By The Associated Press
WASHINGTON—Americans cut back sharply on retail spending last month as the holiday shopping season began with high prices and rising interest rates forcing families, particularly lower income households, to make harder decisions about what they buy.
Retail sales fell 0.6 percent from October to November after a sharp 1.3 percent rise the previous month, the government said Thursday. Sales fell at furniture, electronics, and home and garden stores.
Americans’ spending has been resilient ever since inflation first spiked almost 18 months ago, but the capacity of Americans to continue spending in a period of high inflation may be beginning to ebb. Inflation has retreated from the four-decade high it reached this summer but remains elevated, enough to erode the spending power of Americans. Prices rose 7.1 percent in November from a year ago.
“The weakness in sales … suggests that higher borrowing costs, slower employment growth, and an unusually low saving rate are now catching up with consumers,” said Andrew Hunter, senior U.S. economist at Capital Economics.
Consumer spending is still likely to grow at a solid pace in the final three months of the year, Hunter said, but he expects a sharp drop early next year.
Monthly sales data can be volatile and one negative report is often followed by a rebound, other economists said.
Sales plunged 2.3 percent at auto dealers, and slipped 0.6 percent at sporting goods stores and 0.1 percent at general merchandise stores, a category that includes large chains such as Walmart and Target. Sales at online and catalog stores fell 0.9 percent.
The steep 2.5 percent decline in sales at home and garden stores likely reflects the sharp decline in home sales due to rapid interest rate hikes in the U.S., which have put homes increasingly out of reach for more Americans.
Solid hiring, rising pay, and enhanced savings from government financial support during the pandemic have enabled most Americans to keep up with rising prices. Yet many are now digging into their savings to maintain the same level of spending. The saving rate declined to its second-lowest level on record in October.
Americans are also putting more purchases on their credit cards. Total credit card debt jumped 15 percent in the July–September quarter, according to the Federal Reserve Bank of New York, the biggest jump in 20 years.
Shopping at a Walmart in New Jersey, Eric Cruz, said he planned to cut his holiday shopping budget by roughly 20 percent this year, to about $800. The 33-year-old Jersey City entrepreneur said rising costs for utilities and rent now take a bigger chunk of his income. He is trying to offset rising costs by seeking out credit cards with greater rewards, like 5 percent back on spending.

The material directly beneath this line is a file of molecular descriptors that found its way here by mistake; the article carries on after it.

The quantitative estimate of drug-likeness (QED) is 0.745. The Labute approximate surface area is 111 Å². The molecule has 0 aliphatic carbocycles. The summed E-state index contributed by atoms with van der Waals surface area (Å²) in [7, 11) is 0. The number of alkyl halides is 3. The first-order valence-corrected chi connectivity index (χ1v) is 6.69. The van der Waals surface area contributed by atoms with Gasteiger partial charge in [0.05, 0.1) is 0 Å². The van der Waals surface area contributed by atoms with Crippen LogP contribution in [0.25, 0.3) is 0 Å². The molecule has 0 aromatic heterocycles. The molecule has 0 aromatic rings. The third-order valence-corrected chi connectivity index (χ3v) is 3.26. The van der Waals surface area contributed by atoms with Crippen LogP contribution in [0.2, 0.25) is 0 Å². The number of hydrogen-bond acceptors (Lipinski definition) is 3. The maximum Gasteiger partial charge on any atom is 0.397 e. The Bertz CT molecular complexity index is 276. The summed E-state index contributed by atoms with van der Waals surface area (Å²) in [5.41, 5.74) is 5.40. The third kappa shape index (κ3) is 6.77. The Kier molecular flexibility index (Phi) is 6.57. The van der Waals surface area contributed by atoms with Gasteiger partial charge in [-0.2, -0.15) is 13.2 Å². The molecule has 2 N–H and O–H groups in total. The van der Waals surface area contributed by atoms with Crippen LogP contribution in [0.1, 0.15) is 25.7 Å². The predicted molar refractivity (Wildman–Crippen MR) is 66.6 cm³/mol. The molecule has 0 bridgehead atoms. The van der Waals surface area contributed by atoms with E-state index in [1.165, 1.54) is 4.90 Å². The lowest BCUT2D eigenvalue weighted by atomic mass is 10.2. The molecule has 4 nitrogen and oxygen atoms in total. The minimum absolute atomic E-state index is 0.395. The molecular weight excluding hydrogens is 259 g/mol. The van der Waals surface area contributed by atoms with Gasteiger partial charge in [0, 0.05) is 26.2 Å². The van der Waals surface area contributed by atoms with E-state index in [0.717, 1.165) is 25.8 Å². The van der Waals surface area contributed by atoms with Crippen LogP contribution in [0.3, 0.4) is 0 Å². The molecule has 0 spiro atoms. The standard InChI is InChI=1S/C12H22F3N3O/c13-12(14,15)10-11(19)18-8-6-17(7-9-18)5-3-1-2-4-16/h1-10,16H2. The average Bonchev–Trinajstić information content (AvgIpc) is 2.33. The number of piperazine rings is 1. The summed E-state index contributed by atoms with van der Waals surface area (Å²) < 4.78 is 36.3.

“I am looking for extra incentives and credit cards allow me to do that,” he said.
Symptoms of economic stress are beginning to appear, retailers have noted.
Craft supplies chain Jo-Ann Stores this week announced a pause in quarterly dividends for investors after comparable store sales fell 8 percent during its most recent quarter, which ended in October.
“Budget-conscious consumers have been under a prolonged period of stress for many months now, and they are getting more selective,” said CEO Wade Miquelon.
Miquelon said, however, that inflation is subsiding even as the U.S. potentially heads into “something more typical of a recessionary environment in the short term.”
Overstock, the online retailer that sells a lot of furniture, began promoting holiday items as early as October this year to pull in cautious shoppers, said CEO Jonathan Johnson.
“Everyone is competing for wallet share by offering the best deals they can offer,” Johnson said. “Customers continue to look to stretch their dollars as far as possible.”
Black Friday weekend, which kicks off the holiday shopping season, was strong this year, said Sonia Lapinsky, managing director in the retail practice at consultancy AlixPartners.
Yet, Lapinsky noted, people are buying less overall with almost everything more expensive than it was last year.
“Inflation is going to continue to put pressure on the wallet,” Lapinsky said. “I think consumers are going to hunker down.”
By Christopher Rugaber and Anne D’Innocenzio